Titre : Green and Sustainable Chemistry for Manufacturing on Scale.
Endroit: Pavillon Roger-Gaudry, Salle G-715
Hôte : Prof. Shawn Collins
Defining efficient and robust chemical processes to prepare Active Pharmaceutical Ingredients is foundational to pharmaceutical research. Molecules that are invented to improve the course of human health must be synthesized by routes that don’t offset those advantages for reasons of excessive waste generation, high manufacturing cost or unreliable supply. The role of the industrial process chemist is, in part, to ensure the positive benefits of these medicines to society as whole are maintained when they are introduced into the marketplace and synthesized time and again over decades of use. In this seminar, process development and the innovations in reaction and process design that underpinned the commercial route will be described. The commercial production of Doravirine®, a next generation HIV non-nucleoside reverse transcriptase inhibitor (NNRTI), leveraged a continuous aldol reaction to realize an efficient synthesis of the heterocyclic core. The development of an efficient process around this reaction formed the basis of a highly efficient synthesis of the target structure. In addition, key elements of a second generation manufacturing route to Ceftolozane® will be presented.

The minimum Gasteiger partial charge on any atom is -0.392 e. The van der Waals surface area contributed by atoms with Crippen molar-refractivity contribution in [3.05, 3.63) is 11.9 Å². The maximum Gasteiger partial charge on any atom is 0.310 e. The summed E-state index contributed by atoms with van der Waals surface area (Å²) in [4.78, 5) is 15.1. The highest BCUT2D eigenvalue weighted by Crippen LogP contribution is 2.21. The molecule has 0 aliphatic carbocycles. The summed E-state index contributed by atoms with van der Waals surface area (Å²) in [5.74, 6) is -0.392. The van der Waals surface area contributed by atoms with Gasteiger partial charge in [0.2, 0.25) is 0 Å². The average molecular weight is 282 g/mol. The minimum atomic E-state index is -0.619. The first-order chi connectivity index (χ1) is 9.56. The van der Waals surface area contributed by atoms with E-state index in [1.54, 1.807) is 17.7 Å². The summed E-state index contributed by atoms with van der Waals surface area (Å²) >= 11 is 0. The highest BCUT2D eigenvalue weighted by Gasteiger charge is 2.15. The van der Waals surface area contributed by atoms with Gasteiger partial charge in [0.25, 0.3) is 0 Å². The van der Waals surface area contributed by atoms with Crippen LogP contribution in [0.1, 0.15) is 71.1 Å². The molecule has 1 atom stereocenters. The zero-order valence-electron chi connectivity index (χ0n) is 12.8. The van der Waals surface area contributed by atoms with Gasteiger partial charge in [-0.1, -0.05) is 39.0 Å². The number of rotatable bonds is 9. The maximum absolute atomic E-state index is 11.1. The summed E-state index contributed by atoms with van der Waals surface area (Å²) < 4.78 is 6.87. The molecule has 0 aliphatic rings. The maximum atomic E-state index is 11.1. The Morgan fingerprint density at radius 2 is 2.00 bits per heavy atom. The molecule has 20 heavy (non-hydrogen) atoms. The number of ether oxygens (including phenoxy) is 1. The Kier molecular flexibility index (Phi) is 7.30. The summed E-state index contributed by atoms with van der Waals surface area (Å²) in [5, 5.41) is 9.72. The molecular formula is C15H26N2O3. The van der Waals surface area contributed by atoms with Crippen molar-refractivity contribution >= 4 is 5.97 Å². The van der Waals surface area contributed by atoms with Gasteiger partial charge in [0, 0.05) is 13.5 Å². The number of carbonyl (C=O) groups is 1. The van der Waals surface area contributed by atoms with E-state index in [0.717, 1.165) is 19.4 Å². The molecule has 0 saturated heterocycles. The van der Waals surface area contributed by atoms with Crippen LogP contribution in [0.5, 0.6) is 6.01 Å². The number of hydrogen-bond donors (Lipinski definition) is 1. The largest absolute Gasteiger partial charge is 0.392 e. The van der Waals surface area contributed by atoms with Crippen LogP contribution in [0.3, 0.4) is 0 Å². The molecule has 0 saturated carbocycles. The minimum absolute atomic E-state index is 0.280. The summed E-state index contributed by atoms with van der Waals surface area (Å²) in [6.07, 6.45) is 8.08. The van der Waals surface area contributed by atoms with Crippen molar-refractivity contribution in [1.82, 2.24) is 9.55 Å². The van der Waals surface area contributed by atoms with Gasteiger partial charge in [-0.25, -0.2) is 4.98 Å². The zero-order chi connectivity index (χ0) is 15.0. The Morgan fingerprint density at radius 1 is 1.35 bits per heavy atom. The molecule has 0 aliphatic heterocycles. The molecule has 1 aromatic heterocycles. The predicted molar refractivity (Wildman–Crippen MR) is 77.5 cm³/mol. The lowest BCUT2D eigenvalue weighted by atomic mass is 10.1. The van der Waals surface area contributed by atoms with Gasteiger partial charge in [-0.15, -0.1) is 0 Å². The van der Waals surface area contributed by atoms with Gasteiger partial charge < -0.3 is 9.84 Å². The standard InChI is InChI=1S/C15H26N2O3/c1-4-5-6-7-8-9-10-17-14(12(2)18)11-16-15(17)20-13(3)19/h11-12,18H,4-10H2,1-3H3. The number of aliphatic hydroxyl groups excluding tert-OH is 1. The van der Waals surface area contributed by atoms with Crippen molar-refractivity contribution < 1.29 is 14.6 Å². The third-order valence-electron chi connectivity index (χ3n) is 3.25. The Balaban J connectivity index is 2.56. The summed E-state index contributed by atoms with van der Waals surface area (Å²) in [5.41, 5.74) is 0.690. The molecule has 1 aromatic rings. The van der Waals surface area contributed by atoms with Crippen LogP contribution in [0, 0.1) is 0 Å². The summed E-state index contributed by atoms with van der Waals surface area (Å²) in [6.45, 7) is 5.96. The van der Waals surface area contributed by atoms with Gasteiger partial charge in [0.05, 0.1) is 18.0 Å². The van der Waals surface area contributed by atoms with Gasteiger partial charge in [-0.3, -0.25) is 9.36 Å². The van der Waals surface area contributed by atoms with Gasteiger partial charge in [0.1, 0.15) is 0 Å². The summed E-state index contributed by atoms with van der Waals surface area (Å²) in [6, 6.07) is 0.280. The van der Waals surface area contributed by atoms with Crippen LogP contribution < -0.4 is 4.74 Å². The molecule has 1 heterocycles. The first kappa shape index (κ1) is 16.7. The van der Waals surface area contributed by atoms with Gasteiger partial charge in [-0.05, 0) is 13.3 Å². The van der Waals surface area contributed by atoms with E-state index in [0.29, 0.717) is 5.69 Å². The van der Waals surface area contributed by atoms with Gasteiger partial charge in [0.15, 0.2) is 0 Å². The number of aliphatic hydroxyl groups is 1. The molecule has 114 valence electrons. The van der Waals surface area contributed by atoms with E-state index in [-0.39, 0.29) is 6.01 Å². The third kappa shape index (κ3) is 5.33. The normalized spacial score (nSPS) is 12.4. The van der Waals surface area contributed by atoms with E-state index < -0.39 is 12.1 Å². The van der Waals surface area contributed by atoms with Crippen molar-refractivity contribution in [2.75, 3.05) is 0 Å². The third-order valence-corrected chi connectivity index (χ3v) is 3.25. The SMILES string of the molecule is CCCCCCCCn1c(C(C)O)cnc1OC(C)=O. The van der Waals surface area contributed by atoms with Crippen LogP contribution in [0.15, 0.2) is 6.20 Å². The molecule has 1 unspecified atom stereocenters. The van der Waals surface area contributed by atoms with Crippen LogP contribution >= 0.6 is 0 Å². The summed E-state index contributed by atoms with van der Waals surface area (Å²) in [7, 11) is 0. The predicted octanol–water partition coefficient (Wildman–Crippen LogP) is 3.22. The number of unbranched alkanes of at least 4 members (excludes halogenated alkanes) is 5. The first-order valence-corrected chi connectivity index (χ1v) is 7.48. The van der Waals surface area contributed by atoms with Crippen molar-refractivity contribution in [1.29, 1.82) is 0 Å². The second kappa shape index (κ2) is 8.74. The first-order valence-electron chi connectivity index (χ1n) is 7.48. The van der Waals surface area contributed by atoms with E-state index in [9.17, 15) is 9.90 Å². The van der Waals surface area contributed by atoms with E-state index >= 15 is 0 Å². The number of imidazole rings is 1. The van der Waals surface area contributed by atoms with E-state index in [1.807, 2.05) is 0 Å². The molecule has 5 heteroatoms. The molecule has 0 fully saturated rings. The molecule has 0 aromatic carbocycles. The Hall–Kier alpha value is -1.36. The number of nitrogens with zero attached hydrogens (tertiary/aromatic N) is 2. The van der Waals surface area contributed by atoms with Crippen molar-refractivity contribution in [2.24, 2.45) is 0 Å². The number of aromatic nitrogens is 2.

Don Gauthier received his B.S. in chemistry from the University of Massachusetts, Dartmouth and completed his doctoral thesis at the University of California, Irvine under the guidance of Professor Kenneth J. Shea. After a postdoctoral appointment with Professor Erick Carreira at the California Institute of Technology Don began his industrial career with Merck in 1997. During Don’s 20+ years in Process Research & Development, he has assumed various roles of increasing responsibility. Don’s early years in Merck Process were spent delivering on pipeline objectives for several early and late phase clinical candidates. During a brief stint in the Merck Labeled Compound Synthesis group, Don pioneered several novel methods to streamline and expedite the production of 13C and 14C labeled clinical candidates. More recently, Don served as a mentor and group leader responsible for designing innovative and efficient manufacturing routes to Merck products, including several late stage clinical candidates and approved products such as Sugammadex ®, Ceftolozane® (antibiotic component of Zerbaxa®), Pifeltro® and Delstrigo®. Don and his Merck colleagues recently earned consecutive Green Chemistry Challenge awards, first in 2018 for the manufacturing route to Doravirine®, and in 2019 for the manufacturing route to Ceftolozane®. Don is currently a senior scientist in the Discovery Process Chemistry group in Kenilworth, NJ.